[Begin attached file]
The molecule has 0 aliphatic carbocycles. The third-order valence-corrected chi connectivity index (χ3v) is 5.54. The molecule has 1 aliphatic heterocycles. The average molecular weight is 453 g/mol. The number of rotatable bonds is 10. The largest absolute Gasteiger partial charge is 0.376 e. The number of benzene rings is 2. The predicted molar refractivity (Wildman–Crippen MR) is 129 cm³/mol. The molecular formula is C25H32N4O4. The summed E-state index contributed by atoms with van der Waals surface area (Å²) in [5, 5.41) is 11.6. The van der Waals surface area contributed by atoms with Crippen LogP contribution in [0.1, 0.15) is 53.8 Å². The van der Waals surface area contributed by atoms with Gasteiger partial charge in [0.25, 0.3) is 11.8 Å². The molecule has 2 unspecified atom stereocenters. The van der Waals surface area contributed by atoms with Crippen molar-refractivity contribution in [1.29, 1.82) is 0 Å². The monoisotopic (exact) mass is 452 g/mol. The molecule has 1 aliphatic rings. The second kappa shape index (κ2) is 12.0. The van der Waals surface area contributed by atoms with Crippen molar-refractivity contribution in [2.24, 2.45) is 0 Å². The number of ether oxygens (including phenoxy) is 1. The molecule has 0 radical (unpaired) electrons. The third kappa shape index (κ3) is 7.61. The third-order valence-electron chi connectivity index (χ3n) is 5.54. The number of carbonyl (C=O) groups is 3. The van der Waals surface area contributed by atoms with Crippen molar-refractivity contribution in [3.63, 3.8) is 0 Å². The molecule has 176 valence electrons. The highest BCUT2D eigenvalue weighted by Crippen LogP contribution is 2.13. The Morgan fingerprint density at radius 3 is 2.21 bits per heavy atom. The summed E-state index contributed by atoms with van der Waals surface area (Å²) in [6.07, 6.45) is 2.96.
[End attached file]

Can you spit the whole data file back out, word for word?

The molecule has 0 aliphatic carbocycles. The third-order valence-corrected chi connectivity index (χ3v) is 5.54. The molecule has 1 aliphatic heterocycles. The average molecular weight is 453 g/mol. The number of rotatable bonds is 10. The largest absolute Gasteiger partial charge is 0.376 e. The number of benzene rings is 2. The predicted molar refractivity (Wildman–Crippen MR) is 129 cm³/mol. The molecular formula is C25H32N4O4. The summed E-state index contributed by atoms with van der Waals surface area (Å²) in [5, 5.41) is 11.6. The van der Waals surface area contributed by atoms with Crippen LogP contribution in [0.1, 0.15) is 53.8 Å². The van der Waals surface area contributed by atoms with Gasteiger partial charge in [0.25, 0.3) is 11.8 Å². The molecule has 2 unspecified atom stereocenters. The van der Waals surface area contributed by atoms with Crippen molar-refractivity contribution in [1.29, 1.82) is 0 Å². The monoisotopic (exact) mass is 452 g/mol. The molecule has 1 aliphatic rings. The second kappa shape index (κ2) is 12.0. The van der Waals surface area contributed by atoms with Crippen molar-refractivity contribution in [2.24, 2.45) is 0 Å². The number of ether oxygens (including phenoxy) is 1. The molecule has 0 radical (unpaired) electrons. The third kappa shape index (κ3) is 7.61. The third-order valence-electron chi connectivity index (χ3n) is 5.54. The number of carbonyl (C=O) groups is 3. The van der Waals surface area contributed by atoms with Crippen molar-refractivity contribution in [3.63, 3.8) is 0 Å². The molecule has 176 valence electrons. The highest BCUT2D eigenvalue weighted by Crippen LogP contribution is 2.13. The Morgan fingerprint density at radius 3 is 2.21 bits per heavy atom. The summed E-state index contributed by atoms with van der Waals surface area (Å²) in [6.07, 6.45) is 2.96.